For many years, I have always considered Deuces and Forties to be the ideal pair for me. They just seem to go together like apple pie and ice cream. I have owned several examples of each over the years and prefer the Deuce in an open cab version and the Forty in a closed cab version. Lately, I find that I now prefer the open version of the Forty as it gives both the open and closed possibilities. Jane and I do a lot of road trips with the Back Road Boys and like to have the top down on the road and the safeguard of the roll up windows and top when needed. I know it sounds like an old man talking but some things just make sensed when you are trying to enjoy your Hot Rod and the aging body at the same time. It is nice to be able to also afford a roadster for local trips or when the “Real Roadster Guy” thing is a traditional you feel like practicing. If you only have room for one then the convertible will accomplish you goal of having an open and closed Hot Rod.
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If you follow my blog, then you know Barry’s initial roadster has always been my favorite. I took this photo when he debuted it in Columbus in 1978. Every garage should have a Deuce roadster for the true feeling of “open air!”
Bruce has made Barry’s roadster his own and changed to look to his liking.
A nice Forty convertible is always a great car to take on the road. Nothing fancy, just a dropped axle, SBC, 8/9 ” rear end and you are riding in style.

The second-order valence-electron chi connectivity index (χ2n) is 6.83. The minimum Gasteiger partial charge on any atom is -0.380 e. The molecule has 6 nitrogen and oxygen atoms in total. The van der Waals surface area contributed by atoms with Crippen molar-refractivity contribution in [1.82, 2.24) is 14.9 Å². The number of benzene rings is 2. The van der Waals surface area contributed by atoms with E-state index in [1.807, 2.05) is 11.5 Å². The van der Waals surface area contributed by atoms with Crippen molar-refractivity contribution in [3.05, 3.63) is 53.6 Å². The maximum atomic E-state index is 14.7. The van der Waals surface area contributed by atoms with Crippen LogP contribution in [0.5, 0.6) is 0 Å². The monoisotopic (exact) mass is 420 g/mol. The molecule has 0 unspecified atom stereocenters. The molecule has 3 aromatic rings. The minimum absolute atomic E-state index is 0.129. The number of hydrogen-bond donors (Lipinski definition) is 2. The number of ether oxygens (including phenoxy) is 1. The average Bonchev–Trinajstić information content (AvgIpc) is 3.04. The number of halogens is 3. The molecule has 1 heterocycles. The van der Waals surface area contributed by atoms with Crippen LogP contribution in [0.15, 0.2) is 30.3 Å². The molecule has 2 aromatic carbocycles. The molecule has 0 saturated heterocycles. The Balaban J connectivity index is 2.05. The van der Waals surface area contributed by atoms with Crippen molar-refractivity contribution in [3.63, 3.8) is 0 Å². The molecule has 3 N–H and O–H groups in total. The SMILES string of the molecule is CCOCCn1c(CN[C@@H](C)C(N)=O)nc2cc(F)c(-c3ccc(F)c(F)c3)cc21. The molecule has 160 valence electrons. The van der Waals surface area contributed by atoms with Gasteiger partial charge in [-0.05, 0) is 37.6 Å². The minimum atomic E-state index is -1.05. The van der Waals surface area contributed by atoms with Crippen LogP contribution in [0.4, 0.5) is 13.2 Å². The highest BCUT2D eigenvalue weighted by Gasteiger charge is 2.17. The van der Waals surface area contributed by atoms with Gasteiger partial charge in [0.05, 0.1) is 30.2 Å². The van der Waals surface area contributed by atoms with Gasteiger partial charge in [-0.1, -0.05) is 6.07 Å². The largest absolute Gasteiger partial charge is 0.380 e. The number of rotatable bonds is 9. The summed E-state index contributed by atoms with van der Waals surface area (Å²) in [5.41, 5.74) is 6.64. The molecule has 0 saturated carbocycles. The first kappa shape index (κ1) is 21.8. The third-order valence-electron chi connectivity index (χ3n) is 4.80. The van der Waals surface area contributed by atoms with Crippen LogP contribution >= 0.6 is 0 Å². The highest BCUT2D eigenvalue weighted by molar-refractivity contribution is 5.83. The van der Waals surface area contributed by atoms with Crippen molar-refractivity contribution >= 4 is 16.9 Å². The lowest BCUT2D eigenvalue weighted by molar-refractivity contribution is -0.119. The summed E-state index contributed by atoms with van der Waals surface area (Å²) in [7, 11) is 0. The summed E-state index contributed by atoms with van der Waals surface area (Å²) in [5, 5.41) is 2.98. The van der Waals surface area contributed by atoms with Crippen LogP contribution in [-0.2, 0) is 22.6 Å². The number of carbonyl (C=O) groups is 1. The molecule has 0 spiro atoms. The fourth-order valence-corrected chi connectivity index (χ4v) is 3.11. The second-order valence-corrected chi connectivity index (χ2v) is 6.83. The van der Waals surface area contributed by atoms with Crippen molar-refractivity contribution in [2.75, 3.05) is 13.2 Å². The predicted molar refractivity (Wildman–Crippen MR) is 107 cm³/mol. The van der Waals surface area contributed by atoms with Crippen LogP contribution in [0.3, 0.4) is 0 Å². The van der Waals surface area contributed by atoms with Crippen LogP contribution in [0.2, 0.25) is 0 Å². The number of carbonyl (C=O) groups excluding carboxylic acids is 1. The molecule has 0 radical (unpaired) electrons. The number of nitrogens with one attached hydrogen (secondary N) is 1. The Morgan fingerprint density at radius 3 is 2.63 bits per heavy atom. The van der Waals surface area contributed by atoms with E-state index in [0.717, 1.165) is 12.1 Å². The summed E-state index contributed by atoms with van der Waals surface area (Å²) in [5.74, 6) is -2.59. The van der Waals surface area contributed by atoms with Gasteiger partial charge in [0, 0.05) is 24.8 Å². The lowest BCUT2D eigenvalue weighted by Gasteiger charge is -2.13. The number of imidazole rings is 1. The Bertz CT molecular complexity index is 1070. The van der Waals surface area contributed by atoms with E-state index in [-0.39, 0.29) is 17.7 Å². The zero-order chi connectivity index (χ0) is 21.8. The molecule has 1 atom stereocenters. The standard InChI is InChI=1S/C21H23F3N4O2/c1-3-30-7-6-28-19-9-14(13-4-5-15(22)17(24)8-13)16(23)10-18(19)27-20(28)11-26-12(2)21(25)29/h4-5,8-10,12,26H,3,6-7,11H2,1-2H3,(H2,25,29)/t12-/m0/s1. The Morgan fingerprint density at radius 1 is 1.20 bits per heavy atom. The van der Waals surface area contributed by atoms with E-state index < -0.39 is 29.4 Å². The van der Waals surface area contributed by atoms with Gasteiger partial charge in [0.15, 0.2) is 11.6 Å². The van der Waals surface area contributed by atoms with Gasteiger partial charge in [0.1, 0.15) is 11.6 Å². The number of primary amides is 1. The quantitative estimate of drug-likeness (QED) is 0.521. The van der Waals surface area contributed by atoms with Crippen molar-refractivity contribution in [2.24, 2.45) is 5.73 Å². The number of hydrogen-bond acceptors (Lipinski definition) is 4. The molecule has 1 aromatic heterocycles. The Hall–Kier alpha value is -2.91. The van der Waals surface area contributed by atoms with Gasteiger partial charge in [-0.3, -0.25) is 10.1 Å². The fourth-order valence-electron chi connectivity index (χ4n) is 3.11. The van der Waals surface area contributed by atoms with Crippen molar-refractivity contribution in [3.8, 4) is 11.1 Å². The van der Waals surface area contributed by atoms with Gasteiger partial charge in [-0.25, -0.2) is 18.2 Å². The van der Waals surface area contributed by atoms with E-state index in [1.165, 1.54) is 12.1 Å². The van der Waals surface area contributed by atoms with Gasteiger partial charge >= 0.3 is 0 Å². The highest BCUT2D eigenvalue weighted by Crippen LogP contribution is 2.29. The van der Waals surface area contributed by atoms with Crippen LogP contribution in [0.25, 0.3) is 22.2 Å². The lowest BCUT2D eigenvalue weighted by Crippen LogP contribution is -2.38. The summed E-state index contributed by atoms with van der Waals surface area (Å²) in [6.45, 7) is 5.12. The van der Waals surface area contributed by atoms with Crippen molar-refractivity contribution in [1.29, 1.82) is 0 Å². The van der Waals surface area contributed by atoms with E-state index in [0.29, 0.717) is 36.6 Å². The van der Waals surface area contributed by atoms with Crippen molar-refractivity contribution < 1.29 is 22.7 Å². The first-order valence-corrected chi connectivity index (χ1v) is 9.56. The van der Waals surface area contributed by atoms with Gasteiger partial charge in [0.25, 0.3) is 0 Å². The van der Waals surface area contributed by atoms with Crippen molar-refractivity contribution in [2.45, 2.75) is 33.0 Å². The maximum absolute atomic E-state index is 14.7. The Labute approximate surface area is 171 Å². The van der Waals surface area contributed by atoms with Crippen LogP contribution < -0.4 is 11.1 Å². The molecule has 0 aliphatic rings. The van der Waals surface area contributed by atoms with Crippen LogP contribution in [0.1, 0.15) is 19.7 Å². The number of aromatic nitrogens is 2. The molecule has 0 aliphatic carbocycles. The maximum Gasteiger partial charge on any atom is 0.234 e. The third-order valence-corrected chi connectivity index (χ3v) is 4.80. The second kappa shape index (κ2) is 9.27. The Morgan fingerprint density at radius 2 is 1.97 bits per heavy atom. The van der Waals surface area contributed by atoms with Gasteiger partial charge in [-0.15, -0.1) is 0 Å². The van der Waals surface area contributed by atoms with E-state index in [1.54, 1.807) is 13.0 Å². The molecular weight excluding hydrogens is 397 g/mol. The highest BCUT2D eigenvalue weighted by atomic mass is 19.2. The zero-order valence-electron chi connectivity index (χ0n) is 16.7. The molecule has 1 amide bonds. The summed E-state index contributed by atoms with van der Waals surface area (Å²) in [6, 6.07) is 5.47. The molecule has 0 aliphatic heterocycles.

Several examples are available today and priced under $50K.
Finding one in this condition would be great and drivable real soon.
My friend Ron has owned this Deuce since the 80’s and drives it everywhere. Eastwood chassis and Wescott body works well together.
Having this one in my garage would satisfy my desire for a roadster.
Tim builds some beautiful Forties and this convert is one of them.
Tim loves the SBC and makes them seem like factory equipped in the Forty.
Tim selects a nice interior for his Forties and they all blend with the overall design.
Many Forties are painted black and to me they look perfect with whitewalls, caps and rings.
Owning a Top 75 Deuce like Dennis does proves my point. This famous Tom Senter roadster is a staple in his garage.
A relatively new Deuce on the scene but equally important is Rick’s TRJ cover roadster. Ryan used some his tricks to make this a stand out Hot Rod.
I know most old Fords are black but they look good in tan also.
You can even have fun with the flathead and some upgrades like aluminum heads and dual carbs.
I love the top on this one. No changes needed to the body or trim.
If you have $200,000 you can have a pro-builder build you your Deuce dream roadster.
Roy starts with all new materials including the body. The price is simply a matter of high labor and material cost for today’s shops.
The top down and crossing the wooden bridge in Malibu makes it a perfect day.
When the day ends you need to stop and take a walk on the beach with no shoes on.